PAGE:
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Iceland: Investigations against journalists reporting on Samherji undermine press freedoms and anti-corruption efforts

Transparency International joins our national chapter in Iceland in expressing alarm over reports that Iceland’s Northeast Police are investigating journalists for their coverage of alleged misconduct at Samherji, the company at the centre of the Fishrot Files corruption scandal. By interrogating at least four journalists as defendants on the suspicion of violating privacy, the authorities are sending a dangerous message to the entire Icelandic community. These investigations threaten press freedoms as well as Iceland’s future progress on anti-corruption and should be promptly dropped.

Last year, based on emails and chat logs leaked to them, two Icelandic media outlets – Kjarninn and Stundin – uncovered a self-styled “guerrilla division” at Samherji dedicated to intimidating and smearing journalists and civil society reporting on the Fishrot Files. According to the revelations, this division collected personal information on independent actors, including Transparency International Iceland, to be used to undermine their credibility.

Following public outrage, Samherji apologised. The company admitted that its managers “reacted strongly to negative coverage [...] and it is clear that those reactions have gone too far”. Transparency International Iceland recognised this as a commendable first step and sent Samherji a letter outlining urgent actions that the company should take to improve integrity.

In 2019, Kveikur, Stundin and Al Jazeera released the Fishrot Files investigations, which implicated Samherji in the bribery of government officials in Namibia for fishing quota rights. After the scandal broke, Namibian authorities actively pursued criminal investigations into implicated public officials and business executives. In Iceland, the Minister of Fisheries Kristján Þór Júlíusson – who had previously served as the company’s chairman – came under fire and faced calls to resign. Reportedly, his first reaction was to inquire about the wellbeing of his friend Thorsteinn Már Baldvinsson, CEO of Samherji – who stepped aside at the time but since has been reinstated.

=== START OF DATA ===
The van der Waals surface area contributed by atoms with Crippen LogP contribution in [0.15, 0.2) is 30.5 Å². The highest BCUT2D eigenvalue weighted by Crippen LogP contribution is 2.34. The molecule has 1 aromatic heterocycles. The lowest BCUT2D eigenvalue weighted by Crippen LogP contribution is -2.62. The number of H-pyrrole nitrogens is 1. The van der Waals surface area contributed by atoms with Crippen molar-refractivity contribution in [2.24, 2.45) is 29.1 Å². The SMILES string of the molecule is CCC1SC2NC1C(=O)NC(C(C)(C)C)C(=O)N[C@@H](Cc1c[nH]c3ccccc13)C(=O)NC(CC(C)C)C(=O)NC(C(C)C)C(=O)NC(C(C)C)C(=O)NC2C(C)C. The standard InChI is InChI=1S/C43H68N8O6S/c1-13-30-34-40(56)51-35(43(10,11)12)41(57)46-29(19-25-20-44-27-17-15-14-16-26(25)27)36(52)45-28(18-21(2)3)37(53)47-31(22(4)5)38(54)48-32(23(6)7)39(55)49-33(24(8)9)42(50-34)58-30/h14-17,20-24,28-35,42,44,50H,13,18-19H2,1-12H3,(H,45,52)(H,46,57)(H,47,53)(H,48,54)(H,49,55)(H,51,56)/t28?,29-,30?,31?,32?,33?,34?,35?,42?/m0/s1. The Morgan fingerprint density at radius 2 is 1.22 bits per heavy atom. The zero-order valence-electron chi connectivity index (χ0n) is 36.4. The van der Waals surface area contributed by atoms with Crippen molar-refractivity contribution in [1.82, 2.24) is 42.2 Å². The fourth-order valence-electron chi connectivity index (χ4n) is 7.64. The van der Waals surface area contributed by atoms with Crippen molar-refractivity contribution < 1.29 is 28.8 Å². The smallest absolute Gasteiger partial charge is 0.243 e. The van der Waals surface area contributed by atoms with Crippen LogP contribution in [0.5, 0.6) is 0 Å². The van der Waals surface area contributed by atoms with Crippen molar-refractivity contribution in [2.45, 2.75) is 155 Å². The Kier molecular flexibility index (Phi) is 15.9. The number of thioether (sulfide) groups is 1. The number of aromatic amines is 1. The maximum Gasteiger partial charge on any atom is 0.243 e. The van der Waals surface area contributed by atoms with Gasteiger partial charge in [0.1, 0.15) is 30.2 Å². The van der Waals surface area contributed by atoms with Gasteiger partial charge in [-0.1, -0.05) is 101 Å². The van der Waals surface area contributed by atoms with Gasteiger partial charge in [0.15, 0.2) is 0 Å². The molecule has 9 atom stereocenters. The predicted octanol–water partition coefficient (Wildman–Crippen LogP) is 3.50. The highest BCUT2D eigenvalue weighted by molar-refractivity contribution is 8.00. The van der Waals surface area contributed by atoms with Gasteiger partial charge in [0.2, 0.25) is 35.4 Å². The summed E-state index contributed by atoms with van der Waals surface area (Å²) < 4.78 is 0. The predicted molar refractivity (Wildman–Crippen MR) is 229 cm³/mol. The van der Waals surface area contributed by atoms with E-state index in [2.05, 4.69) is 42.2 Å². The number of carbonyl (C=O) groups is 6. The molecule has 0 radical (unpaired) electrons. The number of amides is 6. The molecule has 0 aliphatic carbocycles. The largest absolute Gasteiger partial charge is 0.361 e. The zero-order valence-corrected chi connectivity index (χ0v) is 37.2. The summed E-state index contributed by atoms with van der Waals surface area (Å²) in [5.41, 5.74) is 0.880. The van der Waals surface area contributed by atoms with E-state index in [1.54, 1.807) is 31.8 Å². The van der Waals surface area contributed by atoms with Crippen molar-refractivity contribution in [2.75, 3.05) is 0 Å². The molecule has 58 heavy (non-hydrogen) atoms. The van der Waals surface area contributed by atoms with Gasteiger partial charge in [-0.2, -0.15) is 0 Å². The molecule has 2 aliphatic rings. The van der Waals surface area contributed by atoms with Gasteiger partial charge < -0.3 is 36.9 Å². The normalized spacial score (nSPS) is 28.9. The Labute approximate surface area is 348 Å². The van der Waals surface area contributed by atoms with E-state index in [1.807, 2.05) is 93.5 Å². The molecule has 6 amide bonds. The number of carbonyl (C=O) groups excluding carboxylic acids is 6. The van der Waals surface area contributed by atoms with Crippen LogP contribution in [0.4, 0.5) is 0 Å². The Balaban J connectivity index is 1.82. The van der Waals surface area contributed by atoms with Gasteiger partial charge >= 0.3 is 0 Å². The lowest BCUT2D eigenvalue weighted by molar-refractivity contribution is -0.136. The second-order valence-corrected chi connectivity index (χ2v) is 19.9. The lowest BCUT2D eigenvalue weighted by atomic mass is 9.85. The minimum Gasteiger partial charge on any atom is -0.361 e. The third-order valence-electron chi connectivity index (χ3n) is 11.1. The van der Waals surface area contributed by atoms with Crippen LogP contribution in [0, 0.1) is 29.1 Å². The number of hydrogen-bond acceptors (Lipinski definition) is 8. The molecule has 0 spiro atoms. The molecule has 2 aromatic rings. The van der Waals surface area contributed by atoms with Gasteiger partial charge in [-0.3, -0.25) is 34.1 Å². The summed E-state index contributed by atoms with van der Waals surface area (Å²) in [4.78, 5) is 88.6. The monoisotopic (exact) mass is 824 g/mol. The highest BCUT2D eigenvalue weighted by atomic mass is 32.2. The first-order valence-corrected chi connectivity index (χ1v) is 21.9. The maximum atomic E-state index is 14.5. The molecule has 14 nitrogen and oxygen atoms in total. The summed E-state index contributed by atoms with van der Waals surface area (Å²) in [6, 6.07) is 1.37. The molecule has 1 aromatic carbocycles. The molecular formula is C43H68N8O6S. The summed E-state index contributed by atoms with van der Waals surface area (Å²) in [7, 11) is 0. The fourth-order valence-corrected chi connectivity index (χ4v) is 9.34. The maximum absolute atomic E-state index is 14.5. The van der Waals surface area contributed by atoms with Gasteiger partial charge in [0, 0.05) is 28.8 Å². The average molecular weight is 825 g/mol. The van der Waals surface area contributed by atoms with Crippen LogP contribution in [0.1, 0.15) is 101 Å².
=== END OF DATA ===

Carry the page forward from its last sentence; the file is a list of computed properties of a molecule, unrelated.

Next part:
Icelandic journalists covering the Fishrot Files scandal have continuously faced retaliation and public attacks from Samherji. The country’s police are now exacerbating this worrying trend by pursuing legal action against the journalists instead of investigating the company for collecting their critics’ personal information to target them. In Transparency International Iceland's view, it is incomprehensible that in a vast global corruption case, authorities' priority is to seek punishment of journalists for their public-interest reporting.

Transparency International stands in solidarity with Icelandic journalists and calls on the authorities to promptly drop the investigations and prevent further legal harassment.

Press freedoms are crucial for keeping corruption in check. Iceland’s performance has already suffered on Transparency International’s Corruption Perceptions Index, dropping 4 points since 2019 when the Fishrot Files scandal broke. Unless civil liberties are protected, Iceland will struggle to regain either the Icelandic or international communities’ confidence that it can effectively curb corruption.

For any press enquiries, please contact

Transparency International Iceland, transparency@transparency.is

Transparency International Secretariat, press@transparency.org